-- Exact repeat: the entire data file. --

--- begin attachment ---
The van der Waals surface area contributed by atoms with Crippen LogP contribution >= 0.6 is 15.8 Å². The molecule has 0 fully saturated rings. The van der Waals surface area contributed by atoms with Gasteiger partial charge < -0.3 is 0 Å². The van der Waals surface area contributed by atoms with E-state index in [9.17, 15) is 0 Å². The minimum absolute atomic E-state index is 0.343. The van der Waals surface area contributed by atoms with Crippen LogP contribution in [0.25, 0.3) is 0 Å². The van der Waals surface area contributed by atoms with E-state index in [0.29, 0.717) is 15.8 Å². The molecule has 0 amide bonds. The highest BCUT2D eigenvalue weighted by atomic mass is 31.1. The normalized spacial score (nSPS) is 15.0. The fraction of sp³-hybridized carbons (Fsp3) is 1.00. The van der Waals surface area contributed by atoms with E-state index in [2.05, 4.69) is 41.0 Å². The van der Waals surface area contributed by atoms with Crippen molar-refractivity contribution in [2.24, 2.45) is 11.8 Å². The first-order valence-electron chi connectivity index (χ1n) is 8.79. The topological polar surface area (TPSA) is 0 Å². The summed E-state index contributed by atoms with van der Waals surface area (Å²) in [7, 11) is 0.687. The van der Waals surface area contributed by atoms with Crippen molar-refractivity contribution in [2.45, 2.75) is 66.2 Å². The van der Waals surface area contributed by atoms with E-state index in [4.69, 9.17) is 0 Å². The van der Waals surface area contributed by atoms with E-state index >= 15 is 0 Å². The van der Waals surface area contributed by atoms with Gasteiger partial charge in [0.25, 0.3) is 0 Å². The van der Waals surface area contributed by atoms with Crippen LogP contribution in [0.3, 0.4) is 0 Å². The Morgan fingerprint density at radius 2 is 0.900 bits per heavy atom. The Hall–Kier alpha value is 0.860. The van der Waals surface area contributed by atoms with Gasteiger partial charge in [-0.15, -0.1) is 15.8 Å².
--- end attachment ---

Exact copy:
The van der Waals surface area contributed by atoms with Crippen LogP contribution >= 0.6 is 15.8 Å². The molecule has 0 fully saturated rings. The van der Waals surface area contributed by atoms with Gasteiger partial charge < -0.3 is 0 Å². The van der Waals surface area contributed by atoms with E-state index in [9.17, 15) is 0 Å². The minimum absolute atomic E-state index is 0.343. The van der Waals surface area contributed by atoms with Crippen LogP contribution in [0.25, 0.3) is 0 Å². The van der Waals surface area contributed by atoms with E-state index in [0.29, 0.717) is 15.8 Å². The molecule has 0 amide bonds. The highest BCUT2D eigenvalue weighted by atomic mass is 31.1. The normalized spacial score (nSPS) is 15.0. The fraction of sp³-hybridized carbons (Fsp3) is 1.00. The van der Waals surface area contributed by atoms with E-state index in [2.05, 4.69) is 41.0 Å². The van der Waals surface area contributed by atoms with Crippen molar-refractivity contribution in [2.24, 2.45) is 11.8 Å². The first-order valence-electron chi connectivity index (χ1n) is 8.79. The topological polar surface area (TPSA) is 0 Å². The summed E-state index contributed by atoms with van der Waals surface area (Å²) in [7, 11) is 0.687. The van der Waals surface area contributed by atoms with Crippen molar-refractivity contribution in [2.45, 2.75) is 66.2 Å². The van der Waals surface area contributed by atoms with E-state index in [4.69, 9.17) is 0 Å². The van der Waals surface area contributed by atoms with E-state index >= 15 is 0 Å². The van der Waals surface area contributed by atoms with Gasteiger partial charge in [0.25, 0.3) is 0 Å². The van der Waals surface area contributed by atoms with Crippen LogP contribution in [0.3, 0.4) is 0 Å². The Morgan fingerprint density at radius 2 is 0.900 bits per heavy atom. The Hall–Kier alpha value is 0.860. The van der Waals surface area contributed by atoms with Gasteiger partial charge in [-0.15, -0.1) is 15.8 Å².